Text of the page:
Danny was late for school even though he’d left at the same time as Jordan, his twin brother. No-one was going to believe that he’d got lost. They’d lived here three weeks already.
Jordan smirked at him from across the assembly hall as Danny tried to creep in. Too late. Miss Evans saw him and screeched out his name like one of the seagulls that hung in the air above the school bins.
‘Daniel Porter, where’s your tie? See me after!’
He slunk along the line of cross-legged children and threw himself on the floor near the giant radiator, hoping for heat. He looked down. There was still some sand on his shoes.
The Day Before
Danny pushed his biro through the page to make a hole then drew teeth around it. Jordan had finished his homework already.
‘Haven’t you finished yet?’ Jordan said without taking his eyes off the small screen between his hands. He didn’t wait for Danny to answer.
Danny spent his whole life not replying to questions. No-one really wanted to hear the answer anyway. Where do you think you’re going? Why do you talk funny? When are you going to catch your brother up? What’re you sulking about?
People didn’t ask Jordan questions. They just told him things like You’re a smart lad, you’ll go places, you. Or Look how tall you got!
They didn’t mean to be nasty. No-one was beating Danny up or anything. But it wasn’t fair. It just wasn’t fair.
He took his school tie off and threw it up in the air. It fell on his open schoolbooks.
‘Can I go out?’ he asked.
‘Can’t you just sit and do your homework?’ Mum shouted from the kitchen. She was smoking with her friend out of the back door, talking about men. Probably about Dad. She didn’t ask a question for another fifteen minutes, and that time she asked, ‘Where’s he gone?!’
Danny’s mouth felt tooth-brushed-cold outside. The air smelled of salt instead of smoke, and people were coming home from work and cooking dinners. They were ignoring him, and it was lovely. He walked along a wide avenue of short, fat houses. He wondered if Miss Evans lived in one of them. Then, just as he realised he was lost, he saw the sea, flat, grey and as big as forever. He ran over a bank of cold, crisp grass and up to a promenade with black railings.
Looking down, breathless, he saw a man there, staring out to sea. Actually, three men. Not together though, they stood away from each other like they were waiting for something. Seven. Ten, maybe twenty. Maybe fifty. Motionless men in the sand. Out in the sea, he could see more of them, the water up as far as their shoulders. They looked like frozen robots.
‘Huh. Stupid,’ he whispered, and hopped down the steep stone steps to the beach and ran. First, he thudded through the pale, dry sand, then he soon heard dull squelches underfoot. When he got to the sea, a rippled dam of ice held the waves back, and he whistled through his teeth. He stepped forward and crunched the frozen sea with the toe of one shoe.
There were seashells all around, and Danny set to collecting one of each kind, cleaning them on his shirt and shoving them in his pockets. He foraged head down, further and further, the wheezing of the sea behind him.
‘Oof!’ With a metallic clang, he bumped his head on something hard and fell straight back on the cold, damp beach. He felt a few shells shatter in his pockets.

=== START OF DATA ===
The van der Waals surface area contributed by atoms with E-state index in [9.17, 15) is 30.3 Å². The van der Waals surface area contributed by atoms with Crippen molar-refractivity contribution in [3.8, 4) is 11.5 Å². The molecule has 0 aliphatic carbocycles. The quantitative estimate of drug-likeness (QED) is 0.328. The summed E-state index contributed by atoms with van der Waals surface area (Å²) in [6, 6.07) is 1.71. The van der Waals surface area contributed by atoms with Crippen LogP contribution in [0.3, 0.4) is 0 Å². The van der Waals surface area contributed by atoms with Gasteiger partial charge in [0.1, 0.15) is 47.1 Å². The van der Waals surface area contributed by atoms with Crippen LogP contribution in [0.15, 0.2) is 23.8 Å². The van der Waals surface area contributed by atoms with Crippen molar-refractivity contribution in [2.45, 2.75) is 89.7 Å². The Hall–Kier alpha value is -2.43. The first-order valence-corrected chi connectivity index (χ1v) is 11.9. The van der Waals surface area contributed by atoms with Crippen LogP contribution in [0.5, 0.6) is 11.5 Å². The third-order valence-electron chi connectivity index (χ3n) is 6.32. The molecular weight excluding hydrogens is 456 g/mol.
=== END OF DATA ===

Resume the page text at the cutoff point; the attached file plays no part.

‘Ouch!’ said the metal man. Danny sat there, getting wet trousers, his mouth open. He looked up at the metal man’s head. He hadn’t moved, not a single bit, not even his mouth. He stood up, forgetting the broken shells. He put out a hand and prodded the man in the stomach. The metal was colder than his fingers.
‘It’s rude to poke people.’
Danny’s hand shot back to his pocket. He wasn’t sure if he really had heard the metal man speak or whether it was just the sound of a motorbike up on the road.
‘Sorry,’ he said, his eyes wide. ‘Are you…?’ He wasn’t quite sure how to speak to a bald metal man who was twice his height and was perfectly naked.
‘Speak up, lad,’ the metal man seemed to say.
‘Are you a robot?’ Danny ventured.
‘I’m a statue. I’m art.’ The metal man sounded proud.
Danny frowned. He looked down at the man’s arm. He had the number 42 stamped on a band around his wrist. ‘Why do you have a number on you?’
‘To make us all different.’
Danny looked up and down the beach at the other brown metal men. ‘Why?’
‘Because we’re all the same. Except the popular ones. Them’s that have barnacles and seaweed.’
Danny looked at Number 42’s face. He was rusting a bit but otherwise a plain brown, metal man.
‘You should see number 30. What they did to him…’ Number 42 said, and he whistled. Or was that just the sound of the seagulls?
‘But what are you for?’ Danny asked.
‘You ask too many questions.’
Danny thought carefully before he spoke again. ‘Would you like to be… different? Like Number 30?’
Number 42 paused. ‘Maybe.’
Danny grinned. ‘If you can wait ‘til tomorrow, I can help.’
It’s a bright and chilly day, not a cloud in the sky above the beach. Two people, a man and a woman, throw a stick for a short, grey terrier. Walking towards the sea, across the sand, they stop to look at a brown, iron statue wearing a school tie. A moment later they take a photograph, then another and then another.
‘Number 42,’ the woman says, reading his number. ‘You’re my favourite.’
They walk away, holding hands and smiling.
‘Thank you,’ says Number 42.
- Total nr. of readings: 426 Copyright © The author  All Rights Reserved. This story may not be reproduced without the express written permission of the author except for personal use.
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